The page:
Even more family-friendly than its immensely popular predecessor — and conspicuously less raunchy than the “Nutty Professor” comedies that also showcase its charismatic star –“Dr. Dolittle 2” has all the symptoms of a sure-fire smash hit. With Eddie Murphy once again in fine form as the San Francisco physician who can converse with animals, sequel abounds in funny business that auds of all ages can enjoy, and showcases impressive f/x wizardry that enhances the central gimmick of trans-species communication. The prognosis: An extended theatrical run, fortified by chronic repeat biz, followed by massive outbreaks of homevid rentals and sales.
Murphy again toplines as Dr. John Dolittle, an updated version of the character introduced in classic children’s stories by Hugh Lofting (which also inspired the 1967 musical starring Rex Harrison). In the 1998 “Dr. Dolittle,” which grossed $293 million worldwide, Murphy’s kindly but easily discombobulated medico learned to finally accept his long-suppressed gift for talking with animals. In the follow-up, Dr. Dolittle uses his talents to aid woodland creatures in their efforts to keep their forest from being destroyed by rapacious loggers.
To help the imperiled critters, the good doctor must delay plans for a European vacation with Lisa (Kristen Wilson), his lawyer wife, and their two daughters, Charisse (Raven-Symone) and Maya (Kyla Pratt). The timing couldn’t be worse: Charisse, already in the early stages of moody-teen rebellion, no longer is amused by her father’s antics, and claims to be embarrassed by his much-publicized adventures as adviser and interpreter for birds and beasts.
Even so, Dr. Dolittle can’t say no to a Godfatherly beaver (voiced by Richard C. Sarafian) who needs outside help to protect the other creatures in his forest turf. Thanks to his wife’s legal maneuvering, the doc obtains a temporary restraining order to stop logging exec Joseph Potter (Jeffrey Jones) from clear-cutting the forest. To permanently protect the woodland, however, Dr. Dolittle must sustain an endangered species by finding a mate for Ava (Lisa Kudrow), the last surviving Pacific Western bear in the forest.
Trouble is, there’s only one other Pacific Western bear to be found: Archie (Steve Zahn), a raised-in-captivity performing bear whose natural habitat is a sideshow stage. Archie likes the look of Eva, but he’s reluctant to end his showbiz career — he specializes in dancing and motorcycle riding — for the purpose of long-term mating. And he’s none too eager to pursue a lifestyle that would entail foraging for food and hibernating in caves. So Dr. Dolittle, reluctantly accompanied by his family, must temporarily move into a forest cabin to facilitate the mating process. Think of it as a kind of extended house call.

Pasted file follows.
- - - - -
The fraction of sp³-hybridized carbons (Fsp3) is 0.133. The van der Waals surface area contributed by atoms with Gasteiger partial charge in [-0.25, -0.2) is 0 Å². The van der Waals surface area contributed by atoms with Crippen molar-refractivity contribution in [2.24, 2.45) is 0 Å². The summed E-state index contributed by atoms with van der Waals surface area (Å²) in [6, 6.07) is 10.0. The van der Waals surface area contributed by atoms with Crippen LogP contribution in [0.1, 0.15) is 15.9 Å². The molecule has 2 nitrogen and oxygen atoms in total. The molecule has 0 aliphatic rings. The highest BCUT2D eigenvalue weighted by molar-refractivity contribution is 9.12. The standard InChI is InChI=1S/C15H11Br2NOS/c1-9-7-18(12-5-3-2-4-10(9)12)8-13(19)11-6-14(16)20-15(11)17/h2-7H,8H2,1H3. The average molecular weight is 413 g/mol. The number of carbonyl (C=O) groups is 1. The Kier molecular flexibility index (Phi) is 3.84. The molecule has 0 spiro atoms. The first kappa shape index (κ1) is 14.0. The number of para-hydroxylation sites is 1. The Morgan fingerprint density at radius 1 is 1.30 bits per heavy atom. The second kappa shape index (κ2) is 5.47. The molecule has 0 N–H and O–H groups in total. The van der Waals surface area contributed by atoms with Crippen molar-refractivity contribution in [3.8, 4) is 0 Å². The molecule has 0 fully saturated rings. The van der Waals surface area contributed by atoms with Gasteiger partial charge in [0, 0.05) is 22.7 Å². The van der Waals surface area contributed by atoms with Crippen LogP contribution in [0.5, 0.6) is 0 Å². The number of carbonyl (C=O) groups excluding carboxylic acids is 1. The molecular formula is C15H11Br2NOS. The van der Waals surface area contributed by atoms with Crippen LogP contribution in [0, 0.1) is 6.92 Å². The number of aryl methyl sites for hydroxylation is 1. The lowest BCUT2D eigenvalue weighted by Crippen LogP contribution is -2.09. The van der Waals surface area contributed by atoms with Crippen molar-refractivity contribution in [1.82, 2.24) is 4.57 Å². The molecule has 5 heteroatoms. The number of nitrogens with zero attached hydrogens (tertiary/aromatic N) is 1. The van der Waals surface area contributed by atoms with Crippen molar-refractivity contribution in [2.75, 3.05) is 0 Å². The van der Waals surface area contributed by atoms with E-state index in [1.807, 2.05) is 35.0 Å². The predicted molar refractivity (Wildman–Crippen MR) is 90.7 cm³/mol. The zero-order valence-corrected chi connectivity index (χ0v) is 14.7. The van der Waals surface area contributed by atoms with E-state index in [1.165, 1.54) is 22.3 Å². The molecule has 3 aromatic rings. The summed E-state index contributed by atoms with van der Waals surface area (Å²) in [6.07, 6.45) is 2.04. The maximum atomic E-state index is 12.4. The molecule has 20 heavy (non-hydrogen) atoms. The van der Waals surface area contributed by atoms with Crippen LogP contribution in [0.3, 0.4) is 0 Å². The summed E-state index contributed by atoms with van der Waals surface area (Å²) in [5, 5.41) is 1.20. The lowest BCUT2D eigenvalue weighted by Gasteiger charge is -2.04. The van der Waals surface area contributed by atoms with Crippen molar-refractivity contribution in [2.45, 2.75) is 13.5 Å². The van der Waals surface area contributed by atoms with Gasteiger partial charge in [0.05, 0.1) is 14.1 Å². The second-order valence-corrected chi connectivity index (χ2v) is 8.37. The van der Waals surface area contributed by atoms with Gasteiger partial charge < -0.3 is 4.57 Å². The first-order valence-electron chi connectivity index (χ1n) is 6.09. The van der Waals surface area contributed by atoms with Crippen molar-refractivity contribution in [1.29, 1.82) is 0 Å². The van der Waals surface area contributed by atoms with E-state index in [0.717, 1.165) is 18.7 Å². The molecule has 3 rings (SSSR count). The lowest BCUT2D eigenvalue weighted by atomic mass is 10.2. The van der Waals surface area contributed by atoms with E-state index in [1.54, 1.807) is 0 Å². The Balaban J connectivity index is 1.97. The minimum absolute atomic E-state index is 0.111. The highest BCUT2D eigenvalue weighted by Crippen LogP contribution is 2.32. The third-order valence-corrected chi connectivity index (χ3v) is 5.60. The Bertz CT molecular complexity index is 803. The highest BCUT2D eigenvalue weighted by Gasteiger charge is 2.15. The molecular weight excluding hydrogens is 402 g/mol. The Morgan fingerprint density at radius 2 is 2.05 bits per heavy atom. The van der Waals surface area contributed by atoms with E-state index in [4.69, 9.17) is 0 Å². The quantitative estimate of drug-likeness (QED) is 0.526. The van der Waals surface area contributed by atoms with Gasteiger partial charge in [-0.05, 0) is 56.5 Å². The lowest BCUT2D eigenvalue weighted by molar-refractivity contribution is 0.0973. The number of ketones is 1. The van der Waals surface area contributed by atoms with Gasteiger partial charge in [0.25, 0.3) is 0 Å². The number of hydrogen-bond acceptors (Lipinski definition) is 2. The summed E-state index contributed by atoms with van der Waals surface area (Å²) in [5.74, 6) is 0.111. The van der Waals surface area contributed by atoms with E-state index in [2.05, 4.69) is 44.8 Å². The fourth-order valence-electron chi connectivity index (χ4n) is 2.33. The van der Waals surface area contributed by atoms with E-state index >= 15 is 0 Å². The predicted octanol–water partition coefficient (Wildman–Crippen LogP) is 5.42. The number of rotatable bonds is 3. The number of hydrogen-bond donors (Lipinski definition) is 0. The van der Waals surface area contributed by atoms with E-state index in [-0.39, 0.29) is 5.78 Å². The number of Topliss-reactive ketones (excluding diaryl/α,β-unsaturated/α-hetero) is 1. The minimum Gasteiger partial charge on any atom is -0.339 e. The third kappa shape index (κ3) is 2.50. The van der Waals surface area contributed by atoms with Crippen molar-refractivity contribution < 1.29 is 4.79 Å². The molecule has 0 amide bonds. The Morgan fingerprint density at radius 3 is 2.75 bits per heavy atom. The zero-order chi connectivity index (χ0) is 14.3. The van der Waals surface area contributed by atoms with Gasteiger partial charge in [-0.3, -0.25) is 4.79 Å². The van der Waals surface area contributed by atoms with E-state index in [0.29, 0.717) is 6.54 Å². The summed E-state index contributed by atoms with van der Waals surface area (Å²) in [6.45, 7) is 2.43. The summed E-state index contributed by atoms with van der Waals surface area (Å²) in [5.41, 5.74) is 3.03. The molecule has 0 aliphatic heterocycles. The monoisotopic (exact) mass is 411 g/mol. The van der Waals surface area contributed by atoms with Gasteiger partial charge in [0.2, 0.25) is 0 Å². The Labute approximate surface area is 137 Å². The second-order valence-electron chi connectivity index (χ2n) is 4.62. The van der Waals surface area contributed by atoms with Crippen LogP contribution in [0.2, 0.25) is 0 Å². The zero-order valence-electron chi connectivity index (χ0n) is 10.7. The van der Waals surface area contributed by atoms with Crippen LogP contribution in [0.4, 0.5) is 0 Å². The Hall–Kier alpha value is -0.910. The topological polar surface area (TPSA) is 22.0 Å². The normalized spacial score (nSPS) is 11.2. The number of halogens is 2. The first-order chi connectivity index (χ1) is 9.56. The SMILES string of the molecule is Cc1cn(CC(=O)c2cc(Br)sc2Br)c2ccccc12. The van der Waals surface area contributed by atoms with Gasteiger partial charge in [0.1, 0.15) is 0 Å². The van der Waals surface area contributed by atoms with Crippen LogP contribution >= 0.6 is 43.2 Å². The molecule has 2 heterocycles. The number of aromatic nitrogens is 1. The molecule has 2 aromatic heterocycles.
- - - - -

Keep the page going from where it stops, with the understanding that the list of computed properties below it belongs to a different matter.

Much of “Dr. Dolittle 2” revolves around the doc’s therapeutic efforts to help Archie get in touch with his inner bear. As a result, Murphy plays — as he did in the previous “Dolittle” pic — a primarily reactive role, responding to the chatty wildlife around him. But Murphy doesn’t appear at all uncomfortable by being restrained by the demands of the part. Indeed, he’s ingratiating and extremely amusing, even as he serves as straight man to trained animals and seamlessly integrated animatronics. He knows precisely when to emphasize the fussiness of his character, when to be to comically excitable, and when to provide a pricelessly funny double take.
Working from a script by Larry Levin, co-writer of the ’98 “Dolittle,” director Steve Carr (“Next Friday”) maintains a suitably zippy pace and keeps the animal flatulence jokes to a bare minimum. (Unlike its slightly more scatological, PG-13-tagged predecessor, sequel rates a PG.) Wilson, reprising her perf as Lisa Dolittle, does little to smooth the brittle edge that characters such as hers — i.e., often-snippy, not-always-sympathetic spouses –usually display in pics such as this. Other two-legged supporting players are unremarkably competent.
Of course, every human onscreen, even Murphy, is repeatedly upstaged by animals digitally augmented by the Rhythm & Hues f/x team. Mouth movements and hand … errr, paw gestures are skillfully faked. But the perfectly cast vocal talents are what really make the illusion work.
Zahn brings a slightly goofy, gee-whiz quality to Archie (who’s played by an ursine thesp named Tank the Bear), while Sarafian scores big laughs as the God Beaver blithely dismisses the suggestion that he has underworld ties. (“I’m just a simple fisherman who’s blessed with many friends.”) Other standouts include Michael Rapaport as a tough-guy raccoon, Isaac Hayes as a sleepy-sounding possum and Kevin Pollak (who also plays the logging exec’s lawyer) as a crocodile who snaps at a TV nature-show host. Norm Macdonald makes a welcome return as the voice of Lucky, a sardonic dog who gets some of the best lines while providing running commentary.